A lot has been said and written about healthy eating, and every year, people pledge to eat healthier. But many fall short of those pledges shortly after the new year kicks off. The foods we incorporate into our diets vary with age, activity, and the available foods in our communities. But regardless of your culture, there is a mutual understanding that healthy eating helps our bodies fend off infections, obesity, and later-in-life problems like diabetes. Healthy eating is one of those things that is easier said than done. Every year, people commit to new diets and weight loss plans, but most cannot follow through. So, whatever your new year resolution is, committing to a healthy eating plan will provide benefits that will go beyond the year and well into your future. Read on to explore our healthy eating tips to kick off the new year right!
Cut Back on Sugar Intake
Weight gain and obesity experts have asserted time, and time again that excessive sugar intake is harmful to our health. Besides being bad for weight control, it can cause oral health issues, even rotting your teeth. It isn’t easy to notice, but most sugars are hidden in processed drinks and foods. A single can of soda, for instance, can contain sugar that is equivalent to at least ten teaspoons. Your best alternative this year is to try out a diet drink or cut out the soda altogether. Remember, healthy eating takes sacrifice, but the rewards can last a lifetime.
To limit sugar intake, try the following:
- Avoid processed foods. Instead, eat fresh snacks.
- Limit the intake of powder concentrates, energy or sports drinks, fruit juices, and fizzy drinks.
- Minimize alcohol consumption
For most, this can be a big challenge. First and foremost, alcohol, in many cultures, is associated with all forms of celebrations. Even as we celebrate the new year, with new weight loss goals in mind, heavy alcohol consumption comes with the territory. You shouldn’t put healthy eating and alcohol consumption in the same sentence. Simply put, alcohol isn’t a part of your diet. Alcohol is associated with significant health risks, and depending on your DNA, you may be at risk of addiction. Research by the World Health Organization indicated that there is no safe amount of alcohol consumption. Regardless of your DNA, even low alcohol levels can cause long-term health effects such as cancer, heart disease, liver damage, or mental illness. You should know your family’s history with substance abuse to give yourself a greater chance at success. You can learn more about yourself at myDNA, once you have identified your strengths and weaknesses, you can customize your diet plan exactly to your body type and how you were engineered to process foods. While doing this at the DNA level may sound extreme for a diet, it’s an incredible way to learn about yourself from the inside out.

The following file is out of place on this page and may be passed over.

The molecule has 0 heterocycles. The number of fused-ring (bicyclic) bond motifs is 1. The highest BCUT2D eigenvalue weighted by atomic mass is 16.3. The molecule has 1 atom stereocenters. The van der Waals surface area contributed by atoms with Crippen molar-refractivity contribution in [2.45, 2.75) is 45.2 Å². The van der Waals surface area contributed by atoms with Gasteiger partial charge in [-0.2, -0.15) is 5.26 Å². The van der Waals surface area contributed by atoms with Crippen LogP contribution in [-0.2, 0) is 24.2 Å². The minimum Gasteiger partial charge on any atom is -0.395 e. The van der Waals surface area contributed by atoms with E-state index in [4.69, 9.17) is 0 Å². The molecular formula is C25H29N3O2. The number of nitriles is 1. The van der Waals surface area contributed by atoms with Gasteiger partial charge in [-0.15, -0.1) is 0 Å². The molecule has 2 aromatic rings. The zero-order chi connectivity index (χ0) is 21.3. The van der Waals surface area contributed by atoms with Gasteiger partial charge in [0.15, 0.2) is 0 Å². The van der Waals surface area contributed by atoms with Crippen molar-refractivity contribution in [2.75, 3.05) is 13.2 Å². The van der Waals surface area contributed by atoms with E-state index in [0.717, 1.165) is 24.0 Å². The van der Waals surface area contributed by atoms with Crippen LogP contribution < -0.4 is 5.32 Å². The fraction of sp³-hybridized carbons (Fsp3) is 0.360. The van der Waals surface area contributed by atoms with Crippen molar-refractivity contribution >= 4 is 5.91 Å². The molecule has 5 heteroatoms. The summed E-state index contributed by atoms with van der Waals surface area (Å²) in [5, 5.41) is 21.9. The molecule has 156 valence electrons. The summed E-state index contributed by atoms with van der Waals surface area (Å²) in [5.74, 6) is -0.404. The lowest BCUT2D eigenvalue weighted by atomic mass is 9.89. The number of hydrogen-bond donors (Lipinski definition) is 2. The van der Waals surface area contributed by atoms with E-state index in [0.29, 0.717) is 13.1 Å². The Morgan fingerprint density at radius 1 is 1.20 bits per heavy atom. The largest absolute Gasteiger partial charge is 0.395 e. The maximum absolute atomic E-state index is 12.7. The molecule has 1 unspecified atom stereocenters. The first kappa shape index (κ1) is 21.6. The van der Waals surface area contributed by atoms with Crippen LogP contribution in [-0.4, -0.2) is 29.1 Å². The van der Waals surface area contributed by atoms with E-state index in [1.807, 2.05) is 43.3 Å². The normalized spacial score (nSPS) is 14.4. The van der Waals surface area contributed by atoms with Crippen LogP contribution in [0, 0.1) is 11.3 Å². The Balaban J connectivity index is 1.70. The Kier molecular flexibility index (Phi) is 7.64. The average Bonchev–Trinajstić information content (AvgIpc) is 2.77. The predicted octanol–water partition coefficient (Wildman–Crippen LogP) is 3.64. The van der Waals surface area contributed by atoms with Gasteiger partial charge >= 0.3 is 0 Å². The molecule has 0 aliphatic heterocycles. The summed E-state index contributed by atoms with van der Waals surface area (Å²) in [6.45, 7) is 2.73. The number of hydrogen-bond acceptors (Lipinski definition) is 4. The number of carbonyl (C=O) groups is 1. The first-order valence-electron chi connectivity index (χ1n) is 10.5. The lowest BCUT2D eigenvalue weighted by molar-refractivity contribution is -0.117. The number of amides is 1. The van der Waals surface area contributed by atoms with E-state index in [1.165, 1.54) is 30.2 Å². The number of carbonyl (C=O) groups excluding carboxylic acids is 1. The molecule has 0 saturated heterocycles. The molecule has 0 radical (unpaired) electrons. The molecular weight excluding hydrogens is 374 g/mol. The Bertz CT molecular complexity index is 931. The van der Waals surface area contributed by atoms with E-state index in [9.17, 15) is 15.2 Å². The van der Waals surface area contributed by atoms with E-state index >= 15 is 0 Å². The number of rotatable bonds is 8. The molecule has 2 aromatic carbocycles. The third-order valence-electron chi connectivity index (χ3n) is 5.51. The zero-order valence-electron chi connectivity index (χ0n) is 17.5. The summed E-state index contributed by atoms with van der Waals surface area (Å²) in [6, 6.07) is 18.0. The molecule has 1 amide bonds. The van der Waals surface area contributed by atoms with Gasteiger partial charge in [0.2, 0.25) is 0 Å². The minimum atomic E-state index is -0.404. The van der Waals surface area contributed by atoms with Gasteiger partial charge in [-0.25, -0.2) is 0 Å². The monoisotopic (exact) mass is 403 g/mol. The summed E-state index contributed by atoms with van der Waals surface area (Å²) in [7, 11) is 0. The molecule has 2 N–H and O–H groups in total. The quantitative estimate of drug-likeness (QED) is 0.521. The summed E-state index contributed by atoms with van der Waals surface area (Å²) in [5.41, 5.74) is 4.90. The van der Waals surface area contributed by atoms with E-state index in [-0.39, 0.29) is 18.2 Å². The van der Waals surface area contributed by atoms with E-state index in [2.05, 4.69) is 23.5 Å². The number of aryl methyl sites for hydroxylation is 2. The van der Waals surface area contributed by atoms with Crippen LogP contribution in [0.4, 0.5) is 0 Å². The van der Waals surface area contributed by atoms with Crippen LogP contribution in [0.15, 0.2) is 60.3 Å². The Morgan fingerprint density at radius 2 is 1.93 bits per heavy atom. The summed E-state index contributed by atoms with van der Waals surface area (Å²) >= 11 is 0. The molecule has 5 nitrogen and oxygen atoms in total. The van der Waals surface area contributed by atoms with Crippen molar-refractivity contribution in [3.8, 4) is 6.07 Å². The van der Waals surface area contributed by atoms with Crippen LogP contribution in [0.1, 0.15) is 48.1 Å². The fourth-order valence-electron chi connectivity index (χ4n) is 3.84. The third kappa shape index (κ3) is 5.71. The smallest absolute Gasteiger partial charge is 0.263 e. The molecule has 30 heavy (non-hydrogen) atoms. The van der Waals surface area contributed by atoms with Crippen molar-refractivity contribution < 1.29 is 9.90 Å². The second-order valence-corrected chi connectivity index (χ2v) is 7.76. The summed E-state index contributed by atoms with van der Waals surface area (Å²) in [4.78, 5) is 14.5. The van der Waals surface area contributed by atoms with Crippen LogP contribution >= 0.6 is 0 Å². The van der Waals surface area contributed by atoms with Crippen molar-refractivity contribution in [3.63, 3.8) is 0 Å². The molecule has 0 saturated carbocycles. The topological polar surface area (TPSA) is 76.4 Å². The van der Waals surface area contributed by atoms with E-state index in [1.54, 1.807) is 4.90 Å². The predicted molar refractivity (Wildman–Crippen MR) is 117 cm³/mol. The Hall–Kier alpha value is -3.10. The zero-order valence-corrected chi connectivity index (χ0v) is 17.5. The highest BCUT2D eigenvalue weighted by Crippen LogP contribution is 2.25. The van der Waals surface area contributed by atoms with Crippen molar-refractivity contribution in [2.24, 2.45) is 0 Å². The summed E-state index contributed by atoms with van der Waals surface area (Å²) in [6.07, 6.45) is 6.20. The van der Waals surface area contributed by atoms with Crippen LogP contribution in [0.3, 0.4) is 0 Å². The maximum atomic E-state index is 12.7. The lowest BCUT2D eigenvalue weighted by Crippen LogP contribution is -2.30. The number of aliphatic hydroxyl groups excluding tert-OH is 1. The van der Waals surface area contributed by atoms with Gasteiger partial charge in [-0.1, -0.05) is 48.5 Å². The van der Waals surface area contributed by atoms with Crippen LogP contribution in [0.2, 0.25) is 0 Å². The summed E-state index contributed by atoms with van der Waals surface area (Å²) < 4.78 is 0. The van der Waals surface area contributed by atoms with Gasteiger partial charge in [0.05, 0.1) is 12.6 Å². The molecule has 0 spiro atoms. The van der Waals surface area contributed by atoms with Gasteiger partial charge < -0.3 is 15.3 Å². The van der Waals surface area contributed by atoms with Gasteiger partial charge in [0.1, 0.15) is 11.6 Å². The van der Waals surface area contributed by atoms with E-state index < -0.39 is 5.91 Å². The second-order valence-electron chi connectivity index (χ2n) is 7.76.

Develop a Routine to Cook More
Nutritionists assert that the best way to know what is in your food is to cook it yourself. Moreover, you will be primed to control the portion sizes. Overall, people who serve themselves tend to eat less, which is healthy. Additionally, developing a cooking routine will help you eat your meals almost at the same time every day. This practice is good for your health, especially for those trying to lose weight using an intermittent fasting strategy.
Don’t Starve Yourself
You probably know how this goes down. Perhaps you are busy all afternoon trying to work or meet deadlines. But regardless of what is distracting you, you will look at the clock and realize it is already 3:00 P.M. At this point, you are likely to give in to the very cravings you are pledging to avoid. Hence, you will be tempted to stress-eat or grab a quick bite through the drive-through, and neither option is healthy. However, you can have your day planned and meals figured out to prevent this from happening.
Stick With It
You gotta give yourself a chance to succeed, and part of that is sticking with it. It’s easy to quit, which is why so many people do. Give this life-changing idea everything you have, and find joy in the rewards. Healthy eating is easier said than done. But adopting healthy eating habits is worth the trouble. If nurtured well, these habits will stick with you for a long time and keep you healthy as you approach your golden years.